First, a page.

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Family Law

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28 OCT 2015

Barnes v Phillips [2015] EWCA Civ 1056: Imputation! Imputation! Imputation!

Barnes v Phillips [2015] EWCA Civ 1056: Imputation! Imputation! Imputation!
This judgment is somewhat unusual. I have summarised it below, and highlighted tensions with the recent decision in Capehorn v Harris [2015] EWCA Civ 955, and with the Court of Appeal's guidance on equitable accounting set out in Willcox v Tait [2006] EWCA Civ 1867, [2007] 2 FLR 871.

Facts

The parties had been in a relationship since 1983, and had lived together since 1989. They bought their first property together in 1996, in Lee, South-East London. It was purchased in the parties’ joint names in 1996 for £135k, at a time when they had a two-year-old child. The purchase was funded by their £25k savings, and a joint repayment mortgage of c. £110k with HSBC. The lower court found that at the time of purchase the parties were joint tenants in law and equity as that was their common intention. Mr Barnes (B) paid the mortgage and life insurance, whilst Ms Phillips (P) paid the council tax. They shared the utility bills, and although B may have made a greater financial contributions because he earned more, P made a greater contribution to the care of their (now two) daughters.

The parties carried out various major works (windows, drive, landscaping) to the property, funded jointly.

The remortgage

In late 2004, P noticed that B was having debt problems, and she was persuaded to agree to a remortgage of c. £145. The original mortgage was redeemed, and B retained all of the remaining remortgage funds (P initially contended that she had received £10k, but later changed her mind, the court accepting her changed case).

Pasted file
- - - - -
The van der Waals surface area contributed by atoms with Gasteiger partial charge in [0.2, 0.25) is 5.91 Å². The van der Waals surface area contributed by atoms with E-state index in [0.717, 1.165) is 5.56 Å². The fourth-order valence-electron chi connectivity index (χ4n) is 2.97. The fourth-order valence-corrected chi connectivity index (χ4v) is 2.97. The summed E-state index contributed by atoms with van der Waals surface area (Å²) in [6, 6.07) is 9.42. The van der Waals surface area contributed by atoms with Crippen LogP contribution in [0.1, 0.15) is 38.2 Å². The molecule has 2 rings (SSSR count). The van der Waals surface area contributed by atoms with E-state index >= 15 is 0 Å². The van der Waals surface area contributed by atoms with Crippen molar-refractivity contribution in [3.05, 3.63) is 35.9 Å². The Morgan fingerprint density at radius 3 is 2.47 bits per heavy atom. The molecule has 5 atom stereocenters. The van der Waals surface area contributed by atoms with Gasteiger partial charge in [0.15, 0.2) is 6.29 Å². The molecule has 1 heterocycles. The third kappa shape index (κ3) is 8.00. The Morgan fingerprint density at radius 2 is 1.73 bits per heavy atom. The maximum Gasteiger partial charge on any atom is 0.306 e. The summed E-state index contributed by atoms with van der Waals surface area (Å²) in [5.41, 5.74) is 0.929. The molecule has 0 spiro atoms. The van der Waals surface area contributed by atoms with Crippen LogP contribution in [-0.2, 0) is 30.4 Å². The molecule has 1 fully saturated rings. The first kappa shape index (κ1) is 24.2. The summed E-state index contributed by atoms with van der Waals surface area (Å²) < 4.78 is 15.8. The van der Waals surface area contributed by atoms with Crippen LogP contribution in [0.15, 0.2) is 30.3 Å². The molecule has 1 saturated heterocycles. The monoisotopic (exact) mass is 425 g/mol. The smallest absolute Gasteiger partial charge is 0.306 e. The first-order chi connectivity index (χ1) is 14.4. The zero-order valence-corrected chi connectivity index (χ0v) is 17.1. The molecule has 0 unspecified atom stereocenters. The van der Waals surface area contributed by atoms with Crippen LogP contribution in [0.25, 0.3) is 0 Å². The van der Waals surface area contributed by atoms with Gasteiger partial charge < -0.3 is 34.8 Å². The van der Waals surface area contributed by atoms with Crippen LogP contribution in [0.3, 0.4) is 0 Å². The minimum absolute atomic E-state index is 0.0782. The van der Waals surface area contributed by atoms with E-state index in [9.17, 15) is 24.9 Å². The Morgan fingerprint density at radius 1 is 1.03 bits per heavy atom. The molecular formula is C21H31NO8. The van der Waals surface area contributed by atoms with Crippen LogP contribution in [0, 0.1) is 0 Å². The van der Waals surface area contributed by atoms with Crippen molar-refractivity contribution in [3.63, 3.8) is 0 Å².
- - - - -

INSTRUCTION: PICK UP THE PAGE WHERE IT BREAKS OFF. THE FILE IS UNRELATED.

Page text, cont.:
The parties separated in summer 2005, B leaving the property. He agreed to pay c. £250 per month towards the children. B continued to make contributions towards the mortgage for around 2½ years, but by January 2008, P was meeting the mortgage alone, and she had almost entire financial responsibility for the children, contributions of child maintenance by B being sporadic.

The claim

P sought a declaration pursuant to s 14 TOLATA 1996 of her beneficial interest, the matter ending up before HHJ Madge in Central London County Court.

The judgment

The Court of Appeal was required by B to wrestle with the following paragraph of the first instance judgment:

'there is no evidence that, using lay person’s language, the Claimant and the Defendant later formed an actual common intention that their shares would change. There was no specific agreement as to a variation of the shares on the split' (para [14]).
The judge had continued, 'so this is a case where it is not possible to ascertain by direct evidence or by inference what the parties’ actual intention was as to the shares they would own in the property after the split' (para [16]).

The court was critical of the lack of financial disclosure from B, and stated that it had not been asked to conduct an equitable accounting exercise (para [17]).

The lower court imputed an intention at the time of the remortgage (and the split, shortly thereafter), that the property was to be held in shares of 75:25, P:B. However, B had paid c. two thirds of the mortgage from 2005 to 2008, and P had paid one third. Since 2005, P had been solely responsible for all work and expenditure required on the property (c. £23k, half of which was evidenced by receipts), and P had, for c. six years, made all mortgage payments alone. The lower court also bore in mind unpaid child maintenance by B, and outstanding sums due to the Child Support Agency (despite the 'limited significance' of the latter). The effect was that the lower court concluded that it was fair to declare that B had a 15% beneficial interest in the property, and P an 85% beneficial interest.

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B appealed, contending that as there had been no agreement by the parties to change their beneficial interests, it was not open to the court to impute a common intention of unequal shares. The Court of Appeal cited para [31] of Jones v Kernott [2011] UKSC 53, [2012] 1 FLR 45:
'…where it is clear that the beneficial interests are to be shared, but it is impossible to divine a common intention as to the proportions in which they are to be shared ... the court is driven to impute an intention to the parties which they may never have had.'

Was there a common intention to vary shares in the property?